Label the sites as follows:



We consider the value of each penny to be the value of its site and to get the value of a position, add the values of the individual pennies. If we pick x to be one of the complex cube roots of -1 then we have x=x2+1, because x3+1=(1+x)(x2+1-x). We define a move to be paralegal if it doesn't change the value of a position. It should be clear that penny fusion and fission are both paralegal. In other words

legal ⇒ paralegal

and

paraillegal ⇒ illegal


Now consider the values of 1,x,x2,... and so on. It's not hard to show that the only time an element in this sequence takes the value 1 is when the exponent is 6. In fact, x is a sixth root of unity. So this shows we can never shift a single coin by anything other than a multiple of 6 sites. As the video shows how to shift by 6 sites we know we can shift a single coin by n sites if and only if n is a multiple of 6 (and there's one site available to the left of the leftmost penny). It's neat that we took an excursion through the field of complex numbers to prove something about a seemingly simple piece of discrete mathematics.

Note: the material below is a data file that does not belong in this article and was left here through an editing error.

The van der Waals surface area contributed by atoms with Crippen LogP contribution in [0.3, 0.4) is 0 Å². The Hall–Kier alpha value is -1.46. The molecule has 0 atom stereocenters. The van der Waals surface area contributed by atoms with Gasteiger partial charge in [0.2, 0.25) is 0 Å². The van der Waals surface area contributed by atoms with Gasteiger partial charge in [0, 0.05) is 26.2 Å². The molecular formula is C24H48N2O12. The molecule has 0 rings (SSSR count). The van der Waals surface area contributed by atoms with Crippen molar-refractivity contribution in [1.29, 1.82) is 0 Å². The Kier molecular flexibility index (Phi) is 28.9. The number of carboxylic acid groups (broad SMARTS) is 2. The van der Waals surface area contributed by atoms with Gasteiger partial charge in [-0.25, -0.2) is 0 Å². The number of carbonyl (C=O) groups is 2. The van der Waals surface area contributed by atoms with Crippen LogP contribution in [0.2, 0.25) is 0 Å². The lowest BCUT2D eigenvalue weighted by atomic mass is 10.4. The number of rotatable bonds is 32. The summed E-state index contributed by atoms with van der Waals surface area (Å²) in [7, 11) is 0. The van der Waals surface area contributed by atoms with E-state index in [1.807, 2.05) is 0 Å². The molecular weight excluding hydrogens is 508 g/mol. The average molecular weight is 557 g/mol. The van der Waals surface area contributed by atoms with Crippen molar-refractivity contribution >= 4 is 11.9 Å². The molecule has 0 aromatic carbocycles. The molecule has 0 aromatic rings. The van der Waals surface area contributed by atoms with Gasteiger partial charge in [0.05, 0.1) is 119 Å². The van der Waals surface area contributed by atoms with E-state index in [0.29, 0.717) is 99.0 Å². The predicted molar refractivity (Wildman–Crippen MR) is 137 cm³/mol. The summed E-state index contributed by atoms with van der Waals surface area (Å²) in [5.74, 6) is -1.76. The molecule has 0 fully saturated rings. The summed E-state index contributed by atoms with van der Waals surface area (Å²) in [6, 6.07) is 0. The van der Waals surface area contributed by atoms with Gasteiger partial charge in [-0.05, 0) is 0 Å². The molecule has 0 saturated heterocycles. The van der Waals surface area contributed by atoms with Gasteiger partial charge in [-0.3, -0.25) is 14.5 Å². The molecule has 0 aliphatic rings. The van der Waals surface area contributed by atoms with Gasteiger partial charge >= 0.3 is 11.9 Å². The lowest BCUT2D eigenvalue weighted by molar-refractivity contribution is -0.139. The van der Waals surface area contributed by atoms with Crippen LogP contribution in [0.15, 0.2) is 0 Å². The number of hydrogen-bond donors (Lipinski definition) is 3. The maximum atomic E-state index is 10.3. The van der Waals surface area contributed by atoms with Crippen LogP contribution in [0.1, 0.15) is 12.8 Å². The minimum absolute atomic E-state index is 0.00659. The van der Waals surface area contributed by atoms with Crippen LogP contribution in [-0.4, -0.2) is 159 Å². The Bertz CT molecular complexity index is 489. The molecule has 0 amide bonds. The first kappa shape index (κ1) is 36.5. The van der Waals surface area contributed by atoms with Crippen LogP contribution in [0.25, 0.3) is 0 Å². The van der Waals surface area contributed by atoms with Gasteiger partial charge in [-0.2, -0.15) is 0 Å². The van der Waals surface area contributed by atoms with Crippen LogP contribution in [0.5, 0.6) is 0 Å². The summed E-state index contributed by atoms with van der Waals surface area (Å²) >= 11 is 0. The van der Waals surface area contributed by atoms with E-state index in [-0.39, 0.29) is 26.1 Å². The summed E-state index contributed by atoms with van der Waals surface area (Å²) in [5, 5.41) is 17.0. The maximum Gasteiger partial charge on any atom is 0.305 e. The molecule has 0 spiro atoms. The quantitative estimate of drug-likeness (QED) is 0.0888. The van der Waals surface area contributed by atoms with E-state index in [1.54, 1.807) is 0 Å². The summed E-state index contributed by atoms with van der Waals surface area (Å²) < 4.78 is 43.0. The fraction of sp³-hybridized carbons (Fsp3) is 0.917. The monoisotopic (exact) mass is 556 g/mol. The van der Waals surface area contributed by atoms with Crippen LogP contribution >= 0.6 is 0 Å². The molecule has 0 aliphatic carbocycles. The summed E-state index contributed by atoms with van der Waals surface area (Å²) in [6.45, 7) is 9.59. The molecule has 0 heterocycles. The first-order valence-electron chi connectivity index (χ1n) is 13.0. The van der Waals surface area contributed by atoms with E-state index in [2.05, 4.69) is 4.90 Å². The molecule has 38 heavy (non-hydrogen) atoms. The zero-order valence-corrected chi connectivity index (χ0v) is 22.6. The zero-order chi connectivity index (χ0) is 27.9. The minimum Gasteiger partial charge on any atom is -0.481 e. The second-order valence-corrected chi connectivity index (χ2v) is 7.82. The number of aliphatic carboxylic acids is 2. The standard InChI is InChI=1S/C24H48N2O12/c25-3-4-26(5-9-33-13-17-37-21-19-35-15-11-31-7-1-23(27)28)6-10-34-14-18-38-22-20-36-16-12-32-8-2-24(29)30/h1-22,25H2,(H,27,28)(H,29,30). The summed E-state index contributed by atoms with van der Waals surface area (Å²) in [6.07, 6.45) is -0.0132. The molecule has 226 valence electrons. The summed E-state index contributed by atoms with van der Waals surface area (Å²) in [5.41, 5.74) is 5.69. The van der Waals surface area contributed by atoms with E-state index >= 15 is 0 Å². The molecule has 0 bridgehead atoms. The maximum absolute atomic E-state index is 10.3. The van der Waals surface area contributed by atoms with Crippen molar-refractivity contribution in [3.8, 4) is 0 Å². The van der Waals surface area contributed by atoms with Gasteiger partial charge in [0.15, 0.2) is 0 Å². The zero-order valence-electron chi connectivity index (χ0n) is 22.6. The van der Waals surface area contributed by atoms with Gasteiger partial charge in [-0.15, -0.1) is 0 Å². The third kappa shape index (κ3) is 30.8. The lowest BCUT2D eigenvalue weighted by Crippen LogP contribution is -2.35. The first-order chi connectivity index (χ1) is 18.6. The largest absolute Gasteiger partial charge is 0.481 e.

But who cares about nuclear coin reactions? That's not my real motivation here. Believe it or not, each coin shuffle above corresponds to an isomorphism between certain types and solving the puzzle above actually demonstrates a really neat isomorphism between tuples of data structures.

Go back to the algebra above. We have that legal ⇒ paralegal because coin reactions correspond to legal manipulations of x. Fissioning a coin represents replacing x by 1+x2, for example. But the converse isn't true. We can manipulate complex numbers in all kinds of interesting ways that don't correspond to coin reactions. For example, we can write -x2 but we aren't allowed negative numbers of coins in a site. But there's another algebraic structure which corresponds exactly to coin reactions. To see that, it's time to start writing Haskell code: